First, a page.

Similarly, the American Revolution allowed the USA to implement protectionist policies which developed strong industries in North America. Colonies that did not have the political power to resist the ideology of comparative advantage, remain, to this day, agricultural economies providing raw materials to advanced economies.
The theory of free trade, which remains popular with economists, is very similar. Wars by European powers against China and Japan were concluded by signing treaties that opened these countries to European goods, creating a market for industrialised European economies. Not only was free trade forced upon them through war, but the ‘theory of free trade,’ which says that this was in their best interest, was forced upon them by a corresponding ideological war. It was the ability of China and Japan to resist this ideological war that has led to their economic success today.
Similarly, our failure to resist the invasion of ideologies and theories of economic hitmen, has led to our poor economic performance for several decades.
The most important insight which emerges from studying history, politics, geography, and society, in conjunction with economics, is how deeply interconnected these spheres of human life are – and the impossibility of studying them in isolation.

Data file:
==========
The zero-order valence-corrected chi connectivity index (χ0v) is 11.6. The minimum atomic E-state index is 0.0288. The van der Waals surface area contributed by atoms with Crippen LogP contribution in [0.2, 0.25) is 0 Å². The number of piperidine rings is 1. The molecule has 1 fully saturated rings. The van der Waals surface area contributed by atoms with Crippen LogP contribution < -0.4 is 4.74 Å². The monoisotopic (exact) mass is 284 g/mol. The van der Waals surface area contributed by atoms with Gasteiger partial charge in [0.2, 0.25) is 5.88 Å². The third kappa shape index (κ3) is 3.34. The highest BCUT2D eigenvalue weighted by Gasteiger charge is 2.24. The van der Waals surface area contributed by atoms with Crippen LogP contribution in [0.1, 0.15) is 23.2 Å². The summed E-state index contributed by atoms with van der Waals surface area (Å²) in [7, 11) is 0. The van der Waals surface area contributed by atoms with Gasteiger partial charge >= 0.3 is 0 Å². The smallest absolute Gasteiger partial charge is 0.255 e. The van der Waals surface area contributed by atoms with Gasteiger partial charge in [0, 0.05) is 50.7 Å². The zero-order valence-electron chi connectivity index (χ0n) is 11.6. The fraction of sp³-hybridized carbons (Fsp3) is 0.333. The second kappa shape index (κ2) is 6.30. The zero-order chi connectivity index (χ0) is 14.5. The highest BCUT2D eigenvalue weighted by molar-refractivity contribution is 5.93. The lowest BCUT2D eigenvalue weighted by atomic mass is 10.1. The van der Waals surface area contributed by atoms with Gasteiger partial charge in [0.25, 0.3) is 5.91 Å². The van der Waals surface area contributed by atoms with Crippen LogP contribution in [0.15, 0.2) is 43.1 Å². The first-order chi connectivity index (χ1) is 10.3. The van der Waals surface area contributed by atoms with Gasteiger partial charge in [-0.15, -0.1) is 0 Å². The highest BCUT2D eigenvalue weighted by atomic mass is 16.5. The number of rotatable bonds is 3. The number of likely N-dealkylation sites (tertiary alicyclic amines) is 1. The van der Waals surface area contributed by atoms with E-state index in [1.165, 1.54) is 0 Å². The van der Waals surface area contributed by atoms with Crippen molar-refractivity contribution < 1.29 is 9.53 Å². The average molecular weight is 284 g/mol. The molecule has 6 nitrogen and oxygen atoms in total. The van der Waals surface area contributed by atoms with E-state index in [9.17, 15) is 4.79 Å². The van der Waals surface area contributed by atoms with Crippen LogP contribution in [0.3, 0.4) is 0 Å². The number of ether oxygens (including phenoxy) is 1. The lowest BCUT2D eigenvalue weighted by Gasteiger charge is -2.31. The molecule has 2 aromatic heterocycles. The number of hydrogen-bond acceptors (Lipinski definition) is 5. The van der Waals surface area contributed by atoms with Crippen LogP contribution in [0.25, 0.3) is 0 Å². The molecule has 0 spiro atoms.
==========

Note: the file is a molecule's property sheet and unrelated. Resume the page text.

Like all of social science, modern economic theory derives directly from the analysis of the experience of western capitalist societies. The victory of the scientific and quantitative school over the German historical school in the battle of the methodologies, created the misconception that this analysis is a ‘science’ that is universally valid across time and space, for all societies. This has led to the current situation, where we teach and study capitalist economics relevant to modern European and USA economies, but largely irrelevant to our economy, which is structured along different lines.
At the same time, we do not study the success stories in the patterns of miraculous growth achieved by China and East Asian economies, which followed radically different policies.
Discarding the blinders created by ‘scientific’ pretensions of western economics would create much-needed scepticism about the applicability of western economic theories to our radically different historical and cultural context, and open our eyes to non-European models for prosperity, which offer us substantially greater chances of success.